A Camillian and also professor at the University of Ouagadougou, Father Jacques Simporè assists the sick and most neglected. He has always worked with tenacity against the spread of HIV decimating the country.
Fr. Jacques Simporè’s dream was to place himself at the service of science and the poor: besides the motivation he received from the Camillian charism, he found within himself the strength to respond to those passions that can transform life into an exceptional and unique experience. Fr. Jacques is a native of Burkina Faso and is professor of genetics and biology at Ouagadougou University. With his studies and what resulted from them, Fr. Jacques Simporè has already published more than 300 articles in the most important scientific magazines in the world (Nature, Sciences, Nature Genetics, Nature Communication and Lancet Haematology are but some of these).
The chief motivations of this researcher: to help others, the sick and the most vulnerable. The forgotten ones, those suffering from sickle cell disease, children afflicted with malaria or measles and those who are HIV positive in the many villages scattered throughout the bush with no access to medical care, in despair and stigmatised by a devious and terrible disease. The HIV virus which causes AIDS became a challenge for Fr. Jacques.
Twenty years ago, the situation in Burkina Faso and the rest of Sub-Saharan Africa was indeed very serious. Burkina Faso, a landlocked country of the Sahel, was considered one of the poorest among those occupying the lowest places according to the human development index.
The Fathers and Sisters of the Order of Saint Camillus, during their forty years of work in Burkina Faso, have seen thousands of lives lost due to HIV. In a population of around 14 million inhabitants, it is estimated that around half a million are HIV positive with a mortality rate of over forty thousand per year.
A strong response was required both by way of research into new treatments and into prevention, as well as providing information in the more remote areas where public health workers would rarely go.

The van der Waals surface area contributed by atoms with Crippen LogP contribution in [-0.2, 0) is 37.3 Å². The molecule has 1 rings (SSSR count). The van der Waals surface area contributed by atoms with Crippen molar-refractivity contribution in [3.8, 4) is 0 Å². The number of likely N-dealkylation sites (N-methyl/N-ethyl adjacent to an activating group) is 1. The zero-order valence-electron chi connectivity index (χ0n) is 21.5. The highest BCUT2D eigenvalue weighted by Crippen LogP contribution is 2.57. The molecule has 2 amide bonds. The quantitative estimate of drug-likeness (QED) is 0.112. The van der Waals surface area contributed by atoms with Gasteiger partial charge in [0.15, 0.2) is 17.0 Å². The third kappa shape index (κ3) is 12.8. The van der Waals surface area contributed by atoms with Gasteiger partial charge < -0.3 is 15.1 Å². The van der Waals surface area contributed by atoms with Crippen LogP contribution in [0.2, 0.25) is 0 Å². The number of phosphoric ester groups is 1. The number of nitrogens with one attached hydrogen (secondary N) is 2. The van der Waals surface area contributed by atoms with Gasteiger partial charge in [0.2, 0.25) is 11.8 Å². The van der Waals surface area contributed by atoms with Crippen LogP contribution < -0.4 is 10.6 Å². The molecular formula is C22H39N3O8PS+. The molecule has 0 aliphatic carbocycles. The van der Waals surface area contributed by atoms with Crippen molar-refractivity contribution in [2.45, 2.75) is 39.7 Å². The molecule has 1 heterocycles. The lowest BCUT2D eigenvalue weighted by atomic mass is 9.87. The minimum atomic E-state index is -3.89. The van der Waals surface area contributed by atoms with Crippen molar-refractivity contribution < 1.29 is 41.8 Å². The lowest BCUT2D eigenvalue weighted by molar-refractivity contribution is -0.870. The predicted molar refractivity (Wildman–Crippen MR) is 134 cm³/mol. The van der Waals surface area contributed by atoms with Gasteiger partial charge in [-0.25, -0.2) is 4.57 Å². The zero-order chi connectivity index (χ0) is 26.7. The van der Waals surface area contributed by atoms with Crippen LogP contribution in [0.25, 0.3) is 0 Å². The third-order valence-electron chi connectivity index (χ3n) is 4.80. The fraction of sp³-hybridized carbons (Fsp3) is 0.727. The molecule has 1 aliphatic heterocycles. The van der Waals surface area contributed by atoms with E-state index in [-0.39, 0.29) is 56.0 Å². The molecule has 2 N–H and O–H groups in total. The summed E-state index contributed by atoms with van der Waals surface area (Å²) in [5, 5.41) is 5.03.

Fr. Jacques said: “Research into new treatments, the possibility of providing antiretrovirals free, providing information throughout the country, and creating a decentralised health system able to reach the most isolated areas were our main objectives”.
With the support of the Camillians, the public health plan of the Burkina Ministry of Health was launched for the purpose of reducing the pandemic, containing the mother-child transmission of the virus, of training personnel capable of managing HIV positive patients and of creating a basic network of information to halt the terrifying situation created by the spread of the HIV virus.
The Camillians created the equivalent of a task force and, in a period of about ten years, set up the Candaf Centre and the Pietro Annigoni Centre for Biomolecular Research (CERBA) in Ouagadougou, the capital of Burkina Faso, for the reception and treatment of HIV positive children and adults, with special attention to the terminally ill. They brought into operation a laboratory for blood analysis for the diagnosis and treatment of the condition. The work in their field was and is unending, not only as regards hospital services but even more so in that of research.
Some of Father Simporè’s publications: ‘Risk factors associated with mother to child transmission of HIV-1 spontaneous abortion and infant mortality in HIV-1 infected women in Burkina: a prospective study’, an invitation to continue the research, to learn more about the problem and to be a voice of the sick who cannot speak for themselves.
Father Jacques adds: “Poor health education in some remote country areas and discrimination are the enemies we must fight. To confront the enemy we must look it in the face and concede nothing to it. We must never lower our guard”. This is exactly what Father Jacques is doing, never lowering his guard, giving dignity to all those patients who, not so long ago, felt they were ignored.
Consideration for others is the first motivation that brought Father Jacques to do research in the field for which he was decorated in 2017 with the highest honour conferred by the government of Burkina Faso for his educational service to research and teaching. Ever since the time when he was a student at the University of Rome, while in the context of Camillian public health, where he felt he could experience with every breath the famous motto ‘More heart in those hands’ with which Saint Camillus urged his followers to treat the patients, Father Jacques never looked back.
Instead he worked ever harder, with more motivation and with more energy. It is certain that there was no fear of work in this man whose name Pope Francis added to those of the College of Academics of the Pontifical Academy for Life. (Antonella Bertolotti)